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New Report Finds Gaza Humanitarian Situation is Worst in 40 years

By Jim Teeple
06 March 2008

A new report by a consortium of British aid agencies says the humanitarian situation in the Gaza Strip is the worst in forty years. VOA's Jim Teeple reports the report blames Israel for the crisis, but Israeli officials say Hamas militants are to blame.

Eight British aid organizations say the humanitarian situation in Gaza has deteriorated to the worst point in 40 years and that it will likely get worse unless Israel eases its blockade of the territory.

According to the report, more than one million people or 80 percent of Gaza's population is now dependent on food aid and that Gaza's power, water and sewage systems have collapsed.

Michael Bailey of the Jerusalem OXFAM office says life in Gaza has always been a struggle, but after Israel closed Gaza's borders last year following the Hamas takeover of the territory, things got dramatically worse.

"In four weeks, 65,000 jobs were lost. Ninety percent of the manufacturing industry was shut down," Bailey said. "Forty thousand people in the agricultural industry are finding it very hard to maintain their jobs and eight out of ten families in Gaza are dependent on food aid."

Bailey says 300,000 people in Gaza do not have regular supplies of water and 60 tons of raw sewage is discharged into the ocean every day because sewage treatment plants no longer work. He says many schools also do not have power. As a result he says Gaza's educational system has broken down, and children there fail basic tests in rudimentary subjects. Bailey and the other groups behind the report say they blame Israel for the situation because it controls Gaza's borders.

"We are saying that because Israel is still in control, it is still the occupying power even though they (Israel) are not inside Gaza; they control all the borders, the air and the sea space," Bailey said. "Therefore whoever is in charge inside Gaza, they are really powerless to control and economy that depends 90 percent on imports for any manufacturing or productivity."

The United States and the European Union consider Hamas a terrorist organization and have cut off all but humanitarian aid to the Gaza Strip since the group seized power there last June.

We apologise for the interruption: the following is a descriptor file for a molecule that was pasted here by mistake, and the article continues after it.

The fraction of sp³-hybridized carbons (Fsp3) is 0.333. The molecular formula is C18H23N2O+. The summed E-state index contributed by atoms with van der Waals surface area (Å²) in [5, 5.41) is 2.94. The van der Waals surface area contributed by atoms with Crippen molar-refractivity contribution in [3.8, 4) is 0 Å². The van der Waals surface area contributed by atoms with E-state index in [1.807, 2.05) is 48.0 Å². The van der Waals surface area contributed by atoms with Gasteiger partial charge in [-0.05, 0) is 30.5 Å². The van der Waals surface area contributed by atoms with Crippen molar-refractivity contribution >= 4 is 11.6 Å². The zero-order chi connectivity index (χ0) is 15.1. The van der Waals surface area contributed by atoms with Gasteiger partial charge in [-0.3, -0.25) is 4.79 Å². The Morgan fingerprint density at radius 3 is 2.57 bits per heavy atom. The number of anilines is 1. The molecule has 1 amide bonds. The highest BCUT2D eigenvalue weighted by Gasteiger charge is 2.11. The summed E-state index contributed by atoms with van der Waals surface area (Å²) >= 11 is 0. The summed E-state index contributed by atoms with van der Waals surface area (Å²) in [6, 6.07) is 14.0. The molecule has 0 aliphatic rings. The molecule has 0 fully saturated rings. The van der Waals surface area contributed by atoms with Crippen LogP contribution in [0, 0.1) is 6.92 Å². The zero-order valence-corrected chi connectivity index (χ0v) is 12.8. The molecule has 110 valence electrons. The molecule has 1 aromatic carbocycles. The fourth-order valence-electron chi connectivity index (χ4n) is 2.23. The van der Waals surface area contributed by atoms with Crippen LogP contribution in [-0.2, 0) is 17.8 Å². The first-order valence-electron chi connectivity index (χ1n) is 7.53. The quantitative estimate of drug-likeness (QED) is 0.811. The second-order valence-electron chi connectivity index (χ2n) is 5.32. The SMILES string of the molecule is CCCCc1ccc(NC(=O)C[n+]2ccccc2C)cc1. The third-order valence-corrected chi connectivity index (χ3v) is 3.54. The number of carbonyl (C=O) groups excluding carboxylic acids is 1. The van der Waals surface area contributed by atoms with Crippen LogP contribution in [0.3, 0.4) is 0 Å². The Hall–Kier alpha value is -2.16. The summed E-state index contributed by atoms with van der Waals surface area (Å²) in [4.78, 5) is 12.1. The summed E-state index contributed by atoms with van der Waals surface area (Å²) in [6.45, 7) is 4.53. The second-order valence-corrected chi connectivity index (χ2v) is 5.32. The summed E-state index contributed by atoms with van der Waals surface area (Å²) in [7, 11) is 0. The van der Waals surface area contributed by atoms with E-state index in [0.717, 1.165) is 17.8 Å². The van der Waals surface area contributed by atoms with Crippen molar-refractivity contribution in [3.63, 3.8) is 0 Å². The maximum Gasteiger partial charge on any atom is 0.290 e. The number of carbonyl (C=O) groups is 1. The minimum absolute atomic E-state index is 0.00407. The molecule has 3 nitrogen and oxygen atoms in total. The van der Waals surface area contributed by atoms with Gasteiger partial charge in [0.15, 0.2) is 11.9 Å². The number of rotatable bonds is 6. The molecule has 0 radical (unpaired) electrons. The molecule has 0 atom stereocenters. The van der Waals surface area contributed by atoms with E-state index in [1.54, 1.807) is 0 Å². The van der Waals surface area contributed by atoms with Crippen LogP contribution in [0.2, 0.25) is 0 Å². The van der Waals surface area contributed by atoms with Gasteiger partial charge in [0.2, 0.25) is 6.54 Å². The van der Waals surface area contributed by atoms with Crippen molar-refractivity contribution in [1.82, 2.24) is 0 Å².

Israeli officials have strongly denounced the report, calling it biased.

Major Peter Lerner, the spokesman for Israel's military and civil authorities in the Palestinian territories says Hamas militants who seized power in Gaza last year are to blame for the situation. Lerner says Israel is committed to preventing a humanitarian emergency from developing in Gaza - and does so at considerable risk to itself.

"We, Israel actually, function the crossings under fire from Palestinian snipers and mortar fire, which no other state in the world would do, and for us is very problematic obviously," Lerner said.

Since the beginning of this year the situation in Gaza has been at a boiling point. In January Hamas militants knocked down Gaza's border wall with Egypt in a bid to break the territory's blockade. Since then, Palestinian militants have stepped up rocket attacks against towns and cities in southern Israel, leading to Israeli retaliatory attacks that killed many Palestinians, which led the moderate Palestinian government of President Mahmoud Abbas to suspend peace talks with Israel. The talks were restored this week after direct intervention from U.S. Secretary of State Condoleezza Rice.

There are signs that things may improve in Gaza. Israel's Prime Minister Ehud Olmert says Israel will abstain from attacking militants in Gaza if they stop their rocket attacks. Hamas leaders and other Palestinian militants have begun talks with Egyptian officials about establishing a truce with Israel. For the people of Gaza a truce would be the first good news in many months.

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